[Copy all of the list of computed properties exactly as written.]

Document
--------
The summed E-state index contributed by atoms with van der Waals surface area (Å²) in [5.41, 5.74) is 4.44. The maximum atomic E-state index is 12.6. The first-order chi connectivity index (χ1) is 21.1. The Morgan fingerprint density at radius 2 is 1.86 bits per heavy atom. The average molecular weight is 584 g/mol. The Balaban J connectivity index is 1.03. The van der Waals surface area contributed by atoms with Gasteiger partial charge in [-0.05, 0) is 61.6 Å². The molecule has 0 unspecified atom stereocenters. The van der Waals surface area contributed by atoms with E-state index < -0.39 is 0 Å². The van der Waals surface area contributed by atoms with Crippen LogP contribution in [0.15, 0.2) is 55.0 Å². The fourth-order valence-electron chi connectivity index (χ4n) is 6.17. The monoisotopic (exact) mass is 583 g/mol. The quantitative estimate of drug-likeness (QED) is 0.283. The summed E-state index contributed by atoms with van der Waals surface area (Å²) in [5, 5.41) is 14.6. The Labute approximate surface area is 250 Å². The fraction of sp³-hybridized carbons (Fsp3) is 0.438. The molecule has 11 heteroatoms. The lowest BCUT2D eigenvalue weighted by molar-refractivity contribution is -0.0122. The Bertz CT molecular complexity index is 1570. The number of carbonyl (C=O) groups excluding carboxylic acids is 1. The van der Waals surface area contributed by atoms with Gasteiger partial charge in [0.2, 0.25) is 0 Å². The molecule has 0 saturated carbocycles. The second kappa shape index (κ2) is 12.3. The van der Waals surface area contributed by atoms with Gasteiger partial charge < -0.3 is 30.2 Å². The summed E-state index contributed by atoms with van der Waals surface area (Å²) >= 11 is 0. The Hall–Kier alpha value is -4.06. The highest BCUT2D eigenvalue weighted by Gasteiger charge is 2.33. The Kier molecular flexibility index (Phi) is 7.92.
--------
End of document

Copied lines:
The summed E-state index contributed by atoms with van der Waals surface area (Å²) in [5.41, 5.74) is 4.44. The maximum atomic E-state index is 12.6. The first-order chi connectivity index (χ1) is 21.1. The Morgan fingerprint density at radius 2 is 1.86 bits per heavy atom. The average molecular weight is 584 g/mol. The Balaban J connectivity index is 1.03. The van der Waals surface area contributed by atoms with Gasteiger partial charge in [-0.05, 0) is 61.6 Å². The molecule has 0 unspecified atom stereocenters. The van der Waals surface area contributed by atoms with E-state index < -0.39 is 0 Å². The van der Waals surface area contributed by atoms with Crippen LogP contribution in [0.15, 0.2) is 55.0 Å². The fourth-order valence-electron chi connectivity index (χ4n) is 6.17. The monoisotopic (exact) mass is 583 g/mol. The quantitative estimate of drug-likeness (QED) is 0.283. The summed E-state index contributed by atoms with van der Waals surface area (Å²) in [5, 5.41) is 14.6. The Labute approximate surface area is 250 Å². The fraction of sp³-hybridized carbons (Fsp3) is 0.438. The molecule has 11 heteroatoms. The lowest BCUT2D eigenvalue weighted by molar-refractivity contribution is -0.0122. The Bertz CT molecular complexity index is 1570. The number of carbonyl (C=O) groups excluding carboxylic acids is 1. The van der Waals surface area contributed by atoms with Gasteiger partial charge in [0.2, 0.25) is 0 Å². The molecule has 0 saturated carbocycles. The second kappa shape index (κ2) is 12.3. The van der Waals surface area contributed by atoms with Gasteiger partial charge < -0.3 is 30.2 Å². The summed E-state index contributed by atoms with van der Waals surface area (Å²) >= 11 is 0. The Hall–Kier alpha value is -4.06. The highest BCUT2D eigenvalue weighted by Gasteiger charge is 2.33. The Kier molecular flexibility index (Phi) is 7.92.